import seaborn as sns
import pandas as pd
%matplotlib inline
```

```
sns.set(style='white', context='notebook', rc={'figure.figsize':(14,10)})
```

### Iris data¶

The next step is to get some data to work with. To ease us into things we’ll start with the iris dataset. It isn’t very representative of what real data would look like, but it is small both in number of points and number of features, and will let us get an idea of what the dimension reduction is doing. We can load the iris dataset from sklearn.

```
iris = load_iris()
print(iris.DESCR)
```

```
Iris Plants Database
====================
Notes
-----
Data Set Characteristics:
:Number of Instances: 150 (50 in each of three classes)
:Number of Attributes: 4 numeric, predictive attributes and the class
:Attribute Information:
- sepal length in cm
- sepal width in cm
- petal length in cm
- petal width in cm
- class:
- Iris-Setosa
- Iris-Versicolour
- Iris-Virginica
:Summary Statistics:
============== ==== ==== ======= ===== ====================
Min Max Mean SD Class Correlation
============== ==== ==== ======= ===== ====================
sepal length: 4.3 7.9 5.84 0.83 0.7826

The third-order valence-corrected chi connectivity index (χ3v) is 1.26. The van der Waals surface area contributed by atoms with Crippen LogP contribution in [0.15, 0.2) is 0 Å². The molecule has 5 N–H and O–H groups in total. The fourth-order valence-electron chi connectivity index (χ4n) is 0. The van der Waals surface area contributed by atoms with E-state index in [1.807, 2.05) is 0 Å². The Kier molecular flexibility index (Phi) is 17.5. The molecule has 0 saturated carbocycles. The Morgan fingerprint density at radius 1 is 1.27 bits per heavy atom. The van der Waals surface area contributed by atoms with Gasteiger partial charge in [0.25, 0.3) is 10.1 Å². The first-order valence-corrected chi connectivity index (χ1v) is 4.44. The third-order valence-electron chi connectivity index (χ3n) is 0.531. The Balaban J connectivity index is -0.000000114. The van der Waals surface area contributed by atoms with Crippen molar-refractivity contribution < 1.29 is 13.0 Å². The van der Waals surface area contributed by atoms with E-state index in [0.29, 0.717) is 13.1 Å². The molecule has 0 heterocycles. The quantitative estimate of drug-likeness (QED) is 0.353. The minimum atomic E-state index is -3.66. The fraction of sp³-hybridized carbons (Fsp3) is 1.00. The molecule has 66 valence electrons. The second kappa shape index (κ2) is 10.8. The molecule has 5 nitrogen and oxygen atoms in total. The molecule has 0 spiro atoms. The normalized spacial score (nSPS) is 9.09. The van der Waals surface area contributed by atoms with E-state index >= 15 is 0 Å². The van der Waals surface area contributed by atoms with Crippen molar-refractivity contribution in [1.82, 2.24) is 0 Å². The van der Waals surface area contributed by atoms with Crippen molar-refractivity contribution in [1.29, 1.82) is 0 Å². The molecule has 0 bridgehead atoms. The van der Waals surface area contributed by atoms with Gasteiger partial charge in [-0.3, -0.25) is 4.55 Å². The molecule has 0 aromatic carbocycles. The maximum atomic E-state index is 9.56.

sepal width: 2.0 4.4 3.05 0.43 -0.4194
petal length: 1.0 6.9 3.76 1.76 0.9490 (high!)
petal width: 0.1 2.5 1.20 0.76 0.9565 (high!)
============== ==== ==== ======= ===== ====================
:Missing Attribute Values: None
:Class Distribution: 33.3% for each of 3 classes.
:Creator: R.A. Fisher
:Donor: Michael Marshall (MARSHALL%PLU@io.arc.nasa.gov)
:Date: July, 1988
This is a copy of UCI ML iris datasets.
http://archive.ics.uci.edu/ml/datasets/Iris
The famous Iris database, first used by Sir R.A Fisher
This is perhaps the best known database to be found in the
pattern recognition literature. Fisher's paper is a classic in the field and
is referenced frequently to this day. (See Duda & Hart, for example.) The
data set contains 3 classes of 50 instances each, where each class refers to a
type of iris plant. One class is linearly separable from the other 2; the
latter are NOT linearly separable from each other.
References
----------
- Fisher,R.A. "The use of multiple measurements in taxonomic problems"
Annual Eugenics, 7, Part II, 179-188 (1936); also in "Contributions to
Mathematical Statistics" (John Wiley, NY, 1950).
- Duda,R.O., & Hart,P.E. (1973) Pattern Classification and Scene Analysis.